In addition, we conclude that deduction of unemployment compensation benefits as mitigation of damages in employment contract cases does nothing to promote public policy. The General Assembly has stated the policy behind its enactment of unemployment compensation legislation, as follows:

Economic insecurity due to unemployment is a serious menace to the health, morals, and welfare of the people of this state. Involuntary unemployment is therefore a subject of general interest and concern which requires appropriate action by the general assembly to prevent its spread and to lighten its burden which now so often falls with crushing force upon the unemployed worker and his family. The achievement of social security requires protection against this greatest hazard of our economic life....

Section 8-70-102, C.R.S. (1986 Repl.Vol. 3B).

Other jurisdictions which have held that receipt of unemployment compensation benefits should not diminish a contract damage award have done so based on the policy that the "benefits received were intended to alleviate the distress of unemployment, not to diminish the amount which a defaulting or breaching employer must pay as damages in making whole a wrongfully discharged employee." Sporn v. Celebrity, Inc., 129 N.J.Super. 449, 324 A.2d 71 (1974); see also Green Forest Public Schools v. Herrington, 287 Ark. 43, 696 S.W.2d 714 (1985); Monroe v. Oakland Unified School District, 114 Cal. App. 3d 804, 170 Cal. Rptr. 867 (1981); Washington Welfare Ass'n, Inc. v. Poindexter, 479 A.2d 313 (D.C.1984); Schwarze v. Solo Cup Co., 112 Ill.App.3d 632, 68 Ill.Dec. 228, 445 N.E.2d 872 (1983); Bang v. International Sisal Co., 212 Minn. 135, 4 N.W.2d 113 (1942); Burens v. Wolfe Wear-U-Well Corp., 236 Mo.App. 892, 158 S.W.2d 175 (1942); Century Papers, Inc. v. Perrino, 551 S.W.2d 507 (Tex.Civ.App.1977); Lambert v. Equinox House, Inc., 126 Vt. 229, 227 A.2d 403 (1967); but see Dehnart v. Waukesha Brewing Co., 21 Wis.2d 583, 124 N.W.2d 664 (1963).

*1255 In light of these considerations, we hold that, in an action for damages for breach of an employment contract, unemployment compensation benefits are not deductible by the employer in mitigation of damages.

Accordingly, we conclude the trial court erred in denying the first motion in limine and in instructing the jury to deduct unemployment compensation from defendant's contract damages.


Buckley's second motion in limine requested that presentation of evidence of money earned from another employer during the contract term be foreclosed. He contends the trial court erred in denying that motion and in instructing the jury to deduct such amounts from any contract damages it awarded to him.

A party injured by a breach of contract has a duty to make reasonable efforts to mitigate the damages sustained. Tull v. Gundersons, Inc., 709 P.2d 940 (Colo.1985). And, in an employment situation, if the discharged employee has actually received earnings from other employment during the term of the contract, damages may be reduced to the extent of the salary received. Colorado School of Mines v. Neighbors, 119 Colo. 399, 203 P.2d 904 (1949); Smith v. City & County of Denver, 39 Colo.App. 421, 569 P.2d 329 (1977).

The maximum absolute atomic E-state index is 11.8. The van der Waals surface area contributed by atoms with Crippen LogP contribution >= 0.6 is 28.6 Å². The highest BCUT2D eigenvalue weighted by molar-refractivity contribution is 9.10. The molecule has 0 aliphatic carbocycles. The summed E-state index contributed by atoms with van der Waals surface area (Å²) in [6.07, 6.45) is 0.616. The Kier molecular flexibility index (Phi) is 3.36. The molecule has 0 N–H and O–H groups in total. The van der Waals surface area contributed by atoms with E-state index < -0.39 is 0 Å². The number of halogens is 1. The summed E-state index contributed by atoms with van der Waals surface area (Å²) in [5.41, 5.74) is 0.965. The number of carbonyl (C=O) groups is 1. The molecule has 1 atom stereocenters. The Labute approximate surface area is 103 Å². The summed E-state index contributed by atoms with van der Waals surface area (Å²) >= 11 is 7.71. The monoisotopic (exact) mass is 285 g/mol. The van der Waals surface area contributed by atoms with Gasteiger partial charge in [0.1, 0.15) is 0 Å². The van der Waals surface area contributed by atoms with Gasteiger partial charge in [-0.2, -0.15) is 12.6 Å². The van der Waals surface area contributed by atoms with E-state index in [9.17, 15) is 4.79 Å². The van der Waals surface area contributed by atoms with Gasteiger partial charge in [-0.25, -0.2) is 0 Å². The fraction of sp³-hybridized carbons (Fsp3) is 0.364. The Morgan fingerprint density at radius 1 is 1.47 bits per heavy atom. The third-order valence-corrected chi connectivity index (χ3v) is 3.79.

Buckley argues, however, that the doctrine of mitigation of damages is inapplicable because he seeks wages due under the contract rather than damages for breach of the contract. We disagree.

Buckley's theory is essentially that of "constructive service," under which an employee discharged without cause before the expiration of the term of employment could disregard the employer's breach, hold himself or herself in readiness to serve, and sue on the contract for successive installments of wages as they accrue under the contract. Arguably, under this theory, mitigation of damages would be inapplicable because the employee was deemed to be in the constructive service of the employer.

However, the constructive service theory is now generally discredited because it is contrary to the sound policy of the mitigation of damages doctrine and because it permits a multiplicity of lawsuits where one would serve. Even in jurisdictions that still permit a discharged employee to bring successive actions for installments of wages, the doctrine of mitigation generally applies. See 4 A. Corbin, Contracts § 958 (1951).

The constructive service theory has not been adopted in Colorado. Our supreme court has held that an employee discharged without cause before the expiration of the term of employment has a choice of two remedies:

[H]e may treat the contract as rescinded, and at once bring an action for the value of the services rendered; or he may treat the contract as continuing, and sue for a breach thereof, and recover his probable damages occasioned by the breach, or in some cases he may defer suit until the end of the term, and sue for the actual damage he has sustained.... Under the remedy in the latter class of cases, i.e., where the action is for breach of the contract, whether brought before or after the end of the term, the measure of damages is not the amount of wages stipulated in the contract for the entire term, but the actual loss, to be established by proof, although the amount of the agreed wages may be taken as the measure of damages ... He is bound to use reasonable efforts to secure labor elsewhere. If he has secured labor elsewhere, or by reasonable diligence might have done so, the amount received, or that might have been received, for such labor, is to be deducted from the amount of the damages occasioned by the breach of the contract sued upon.

Saxonia Mining & Reduction Co. v. Cook, 7 Colo. 569, 4 P. 1111 (1884).